Grounded in 1990s' shoegaze, new recording rock from Moscow, Saint Petersburg, and Tallinn have difficulty any finding similar inspiration in 2017. An argument ensues.
As FFM reconsiders some of the Russian and Belarusian rock recordings of winter 2016, a common theme emerges of self-deprecation. Albeit with strange benefits.
Having grown up with the deeply negative traditions of black metal, these bands realize that a nihilist rejection of everything can have positive results.
As socioeconomic realia impinge more and more upon private experience, the call for both difference and dignified dreaming sounds louder.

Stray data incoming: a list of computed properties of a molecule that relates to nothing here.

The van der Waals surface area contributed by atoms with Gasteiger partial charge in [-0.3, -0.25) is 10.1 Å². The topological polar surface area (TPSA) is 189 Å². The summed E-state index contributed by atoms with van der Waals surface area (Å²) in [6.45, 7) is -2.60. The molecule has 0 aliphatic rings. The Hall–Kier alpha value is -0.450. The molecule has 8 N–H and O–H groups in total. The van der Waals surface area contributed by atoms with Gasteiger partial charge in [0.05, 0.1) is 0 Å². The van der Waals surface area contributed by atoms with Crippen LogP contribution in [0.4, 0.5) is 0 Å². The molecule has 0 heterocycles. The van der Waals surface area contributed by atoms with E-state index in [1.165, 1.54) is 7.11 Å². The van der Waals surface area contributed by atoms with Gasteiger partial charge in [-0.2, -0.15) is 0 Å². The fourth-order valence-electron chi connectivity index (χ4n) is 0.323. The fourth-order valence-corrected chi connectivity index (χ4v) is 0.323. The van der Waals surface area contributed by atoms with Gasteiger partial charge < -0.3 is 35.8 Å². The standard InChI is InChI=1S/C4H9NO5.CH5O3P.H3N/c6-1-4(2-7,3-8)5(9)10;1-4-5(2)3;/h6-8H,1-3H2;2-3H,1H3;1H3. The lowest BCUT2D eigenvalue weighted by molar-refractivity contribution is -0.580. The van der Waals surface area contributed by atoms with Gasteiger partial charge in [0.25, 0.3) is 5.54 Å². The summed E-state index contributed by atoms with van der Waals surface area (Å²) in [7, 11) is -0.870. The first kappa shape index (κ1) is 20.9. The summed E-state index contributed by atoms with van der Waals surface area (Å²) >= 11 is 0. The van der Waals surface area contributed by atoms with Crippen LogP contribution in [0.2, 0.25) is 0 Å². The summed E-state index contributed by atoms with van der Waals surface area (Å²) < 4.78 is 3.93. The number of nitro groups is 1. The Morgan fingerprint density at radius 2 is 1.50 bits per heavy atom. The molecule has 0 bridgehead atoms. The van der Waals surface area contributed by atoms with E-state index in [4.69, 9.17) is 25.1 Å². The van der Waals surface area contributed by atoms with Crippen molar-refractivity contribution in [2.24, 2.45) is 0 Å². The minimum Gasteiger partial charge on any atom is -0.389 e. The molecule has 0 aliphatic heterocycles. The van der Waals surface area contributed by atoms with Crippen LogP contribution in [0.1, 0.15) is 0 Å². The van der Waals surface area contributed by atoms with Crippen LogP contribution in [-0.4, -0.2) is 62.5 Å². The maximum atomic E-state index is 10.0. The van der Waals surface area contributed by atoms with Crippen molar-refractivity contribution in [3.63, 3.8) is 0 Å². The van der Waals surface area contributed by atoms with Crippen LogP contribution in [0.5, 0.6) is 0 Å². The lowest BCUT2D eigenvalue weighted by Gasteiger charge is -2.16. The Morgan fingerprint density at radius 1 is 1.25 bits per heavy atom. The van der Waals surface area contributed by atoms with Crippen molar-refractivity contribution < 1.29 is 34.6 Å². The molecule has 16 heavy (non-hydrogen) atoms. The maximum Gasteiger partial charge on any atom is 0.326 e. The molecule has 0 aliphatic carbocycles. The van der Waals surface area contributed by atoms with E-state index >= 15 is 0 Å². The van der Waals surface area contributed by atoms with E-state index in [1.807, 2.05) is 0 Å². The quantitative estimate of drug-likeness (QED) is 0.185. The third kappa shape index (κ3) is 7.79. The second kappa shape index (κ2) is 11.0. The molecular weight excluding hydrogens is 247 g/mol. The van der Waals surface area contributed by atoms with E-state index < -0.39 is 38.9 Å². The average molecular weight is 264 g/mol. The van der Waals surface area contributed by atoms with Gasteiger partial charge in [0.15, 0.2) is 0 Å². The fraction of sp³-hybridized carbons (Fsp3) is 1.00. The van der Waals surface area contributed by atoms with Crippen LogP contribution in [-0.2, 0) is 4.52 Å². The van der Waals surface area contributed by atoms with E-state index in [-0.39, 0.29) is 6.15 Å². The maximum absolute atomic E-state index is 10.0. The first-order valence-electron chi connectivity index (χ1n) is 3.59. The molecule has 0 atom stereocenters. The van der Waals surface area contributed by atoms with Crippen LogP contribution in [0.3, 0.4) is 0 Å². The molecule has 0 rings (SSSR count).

Four rock bands consider their professional success––and the sacrifice it demands. Various alternatives are pondered to linear notions of progress.
As various bands perform in distant places, travel the globe, or simply dream, a common desire emerges: the possibility of erasing geography altogether.
New garage, stoner, and doom rock recordings express a growing tension between dreams and actuality. The responses range from desperation to indifference.
In these challenging economic times for musicians across Eastern Europe, the role played by optimism is vital. We look at four new recordings––and varying degrees of hope.
Two rock bands from Samara join philosophical forces with new recordings from Moscow and Nizhny Novgorod. Taken together, these four outfits fashion a worldview to counter cocky "progression."
Several new rock recordings, all the way from Saint Petersburg to Simferopol, express doubts about grand spectacle. Better, smaller forms of interaction are found both in memories and on stage.